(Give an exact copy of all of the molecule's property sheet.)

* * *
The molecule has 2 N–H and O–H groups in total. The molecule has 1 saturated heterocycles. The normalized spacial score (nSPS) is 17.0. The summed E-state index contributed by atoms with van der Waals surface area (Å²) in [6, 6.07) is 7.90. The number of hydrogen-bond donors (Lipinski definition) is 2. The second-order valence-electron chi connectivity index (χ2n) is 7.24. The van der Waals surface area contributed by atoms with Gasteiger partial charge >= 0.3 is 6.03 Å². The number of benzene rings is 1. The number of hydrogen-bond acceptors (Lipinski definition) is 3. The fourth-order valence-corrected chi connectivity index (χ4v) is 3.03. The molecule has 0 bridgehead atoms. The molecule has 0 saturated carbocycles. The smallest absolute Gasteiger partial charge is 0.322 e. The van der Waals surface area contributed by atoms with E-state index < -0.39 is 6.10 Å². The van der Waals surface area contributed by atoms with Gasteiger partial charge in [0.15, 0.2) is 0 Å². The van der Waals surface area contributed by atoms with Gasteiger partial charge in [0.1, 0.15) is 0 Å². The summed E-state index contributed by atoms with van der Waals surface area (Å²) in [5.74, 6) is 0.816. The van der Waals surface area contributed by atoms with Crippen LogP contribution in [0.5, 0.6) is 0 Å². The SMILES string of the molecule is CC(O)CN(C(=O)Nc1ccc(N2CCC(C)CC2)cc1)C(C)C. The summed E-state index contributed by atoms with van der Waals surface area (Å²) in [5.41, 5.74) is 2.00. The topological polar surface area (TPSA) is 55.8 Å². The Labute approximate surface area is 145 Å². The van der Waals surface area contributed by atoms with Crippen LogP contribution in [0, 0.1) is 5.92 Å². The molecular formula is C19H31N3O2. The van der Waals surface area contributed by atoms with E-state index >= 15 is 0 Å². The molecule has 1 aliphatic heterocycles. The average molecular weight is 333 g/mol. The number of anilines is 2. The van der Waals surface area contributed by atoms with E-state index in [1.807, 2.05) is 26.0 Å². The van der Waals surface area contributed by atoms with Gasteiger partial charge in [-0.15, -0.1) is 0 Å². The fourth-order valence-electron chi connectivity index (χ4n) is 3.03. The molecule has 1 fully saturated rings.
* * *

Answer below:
The molecule has 2 N–H and O–H groups in total. The molecule has 1 saturated heterocycles. The normalized spacial score (nSPS) is 17.0. The summed E-state index contributed by atoms with van der Waals surface area (Å²) in [6, 6.07) is 7.90. The number of hydrogen-bond donors (Lipinski definition) is 2. The second-order valence-electron chi connectivity index (χ2n) is 7.24. The van der Waals surface area contributed by atoms with Gasteiger partial charge >= 0.3 is 6.03 Å². The number of benzene rings is 1. The number of hydrogen-bond acceptors (Lipinski definition) is 3. The fourth-order valence-corrected chi connectivity index (χ4v) is 3.03. The molecule has 0 bridgehead atoms. The molecule has 0 saturated carbocycles. The smallest absolute Gasteiger partial charge is 0.322 e. The van der Waals surface area contributed by atoms with E-state index < -0.39 is 6.10 Å². The van der Waals surface area contributed by atoms with Gasteiger partial charge in [0.15, 0.2) is 0 Å². The van der Waals surface area contributed by atoms with Gasteiger partial charge in [0.1, 0.15) is 0 Å². The summed E-state index contributed by atoms with van der Waals surface area (Å²) in [5.74, 6) is 0.816. The van der Waals surface area contributed by atoms with Crippen LogP contribution in [0.5, 0.6) is 0 Å². The SMILES string of the molecule is CC(O)CN(C(=O)Nc1ccc(N2CCC(C)CC2)cc1)C(C)C. The summed E-state index contributed by atoms with van der Waals surface area (Å²) in [5.41, 5.74) is 2.00. The topological polar surface area (TPSA) is 55.8 Å². The Labute approximate surface area is 145 Å². The van der Waals surface area contributed by atoms with Crippen LogP contribution in [0, 0.1) is 5.92 Å². The molecular formula is C19H31N3O2. The van der Waals surface area contributed by atoms with E-state index >= 15 is 0 Å². The molecule has 1 aliphatic heterocycles. The average molecular weight is 333 g/mol. The number of anilines is 2. The van der Waals surface area contributed by atoms with E-state index in [1.807, 2.05) is 26.0 Å². The van der Waals surface area contributed by atoms with Gasteiger partial charge in [-0.15, -0.1) is 0 Å². The fourth-order valence-electron chi connectivity index (χ4n) is 3.03. The molecule has 1 fully saturated rings.